Teens make a difference for those nearing the end

April 25, 2006|by HIRA ZEB

"Never talk defeat. Use words like hope, belief, faith, victory." - Norman Vincent Peale, author of "The Power of Positive Thinking."

Two local teens have come to know the meaning of these words through regular volunteering with Hospice of Washington County Inc., which provides compassionate palliative and end-of-life care for people with terminal illnesses, and offers support for families dealing with terminal illness, grief and bereavement.

Diana Escobar, 15, a student at South Hagerstown High School, and Nevin Harshman, 15, who attends Clear Spring High School, have kicked off Hospice's new youth mentoring program.

The two teens work with an adult mentor, Linda Marshall, a volunteer with Hospice, to talk with patients and provide friendly faces.


Diana and Nevin work with Hospice to fulfill school requirements to volunteer in their community. Hospice has worked with a family member of each volunteer.

"Hospice helped my great-grandma out a lot, and I knew they were the one to choose," Nevin said.

Each week, Diana and Nevin spend time with Hospice patients such as William "Bill" Shaffer, a resident at Julia Manor Health Care Center in Hagerstown, and talk about school, friends and family.

"Showing them pictures and telling them about your own life brings back memories and helps them connect with our generation," Diana says.

Volunteering not only helps Hospice clients, but it also provides Diana and Nevin with a sense of accomplishment. They say volunteering with Hospice has helped them gain social skills that will be useful in the future when they are expected to work with different sorts of people.

"After doing this for some time, I feel less shy and am more able to interact with people," says Diana. "It makes you feel good when you help."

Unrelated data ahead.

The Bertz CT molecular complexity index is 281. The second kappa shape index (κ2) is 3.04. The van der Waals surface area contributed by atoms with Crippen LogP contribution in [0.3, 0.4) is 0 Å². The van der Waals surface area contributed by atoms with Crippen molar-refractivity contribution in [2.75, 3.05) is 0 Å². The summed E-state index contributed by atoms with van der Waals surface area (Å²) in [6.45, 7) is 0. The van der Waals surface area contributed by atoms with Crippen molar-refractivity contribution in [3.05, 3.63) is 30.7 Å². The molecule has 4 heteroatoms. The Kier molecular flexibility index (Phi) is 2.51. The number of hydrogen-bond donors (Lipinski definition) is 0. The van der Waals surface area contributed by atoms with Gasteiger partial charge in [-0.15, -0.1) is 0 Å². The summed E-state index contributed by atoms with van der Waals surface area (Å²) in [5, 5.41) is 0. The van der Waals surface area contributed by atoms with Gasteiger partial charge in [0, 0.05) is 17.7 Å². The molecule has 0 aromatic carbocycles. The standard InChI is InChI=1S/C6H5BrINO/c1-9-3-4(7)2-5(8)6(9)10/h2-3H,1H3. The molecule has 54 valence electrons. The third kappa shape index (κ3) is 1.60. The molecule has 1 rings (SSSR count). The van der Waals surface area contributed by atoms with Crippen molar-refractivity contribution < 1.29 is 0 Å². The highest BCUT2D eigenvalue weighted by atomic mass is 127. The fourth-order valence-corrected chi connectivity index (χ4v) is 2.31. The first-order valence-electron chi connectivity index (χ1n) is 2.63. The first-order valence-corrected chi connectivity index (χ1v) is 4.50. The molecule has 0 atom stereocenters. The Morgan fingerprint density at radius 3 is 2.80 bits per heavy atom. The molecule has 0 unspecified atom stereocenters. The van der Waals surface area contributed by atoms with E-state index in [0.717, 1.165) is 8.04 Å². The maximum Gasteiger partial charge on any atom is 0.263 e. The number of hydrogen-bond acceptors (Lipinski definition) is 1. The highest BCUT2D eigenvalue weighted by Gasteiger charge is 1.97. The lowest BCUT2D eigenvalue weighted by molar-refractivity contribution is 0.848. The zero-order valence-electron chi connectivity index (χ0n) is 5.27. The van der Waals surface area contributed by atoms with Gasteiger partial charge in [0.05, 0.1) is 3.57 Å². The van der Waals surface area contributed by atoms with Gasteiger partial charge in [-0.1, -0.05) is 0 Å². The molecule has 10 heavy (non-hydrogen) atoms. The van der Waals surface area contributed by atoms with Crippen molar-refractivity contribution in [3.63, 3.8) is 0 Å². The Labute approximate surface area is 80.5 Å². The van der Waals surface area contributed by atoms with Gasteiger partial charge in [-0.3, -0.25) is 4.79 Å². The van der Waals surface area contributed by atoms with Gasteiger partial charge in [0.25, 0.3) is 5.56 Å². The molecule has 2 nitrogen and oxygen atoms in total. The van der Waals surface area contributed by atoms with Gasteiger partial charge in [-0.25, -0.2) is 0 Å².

Shaffer, 59, has lived at Julia Manor for nearly a year. In the past 12 months, he has had seven heart attacks, says Shaffer's daughter, Amy Brooks of Martinsburg, W.Va. Doctors have given Shaffer a prognosis of less than six months to live.

Linda Marshall, Nevin's and Diana's mentor, has been coming in to visit Shaffer for about a month now. She came in the first day armed with the 1964 South Hagerstown High School yearbook and hours of childhood memories, since Marshall and Shaffer attended South High at the same time.

Marshall guides Shaffer in reminiscing about his glory days in the South High marching band. Shaffer says he was quite the trumpet player and played in Macy's Thanksgiving Day parade in New York City and President Kennedy's inauguration parade.

"She's a good friend who comes in to visit and shoot the breeze," he says.

Afterward, Marshall talks about the value of Hospice's care.

"This man has a colorful history," she says. "It brings joy to him to review all that he has experienced. He's still very much alive."

Marshall says Nevin and Diana enjoy talking with Shaffer.

"They're two of the greatest kids in the world," she says.

Shaffer's daughter, Amy Brooks of Martinsburg, W.Va., says she appreciates Hospice and teen volunteers Diana and Nevin. She counts on them to be with her dad on days when she cannot visit.

Volunteers of almost all ages can volunteer with Hospice. Students interested in volunteering should contact their high school counselor or call Dawn Johns at 301-791-6360 or or visit for more information. There is a training session in June.

This week is National Volunteer Week. Volunteering makes a difference in the community. And besides, it builds excellent karma.

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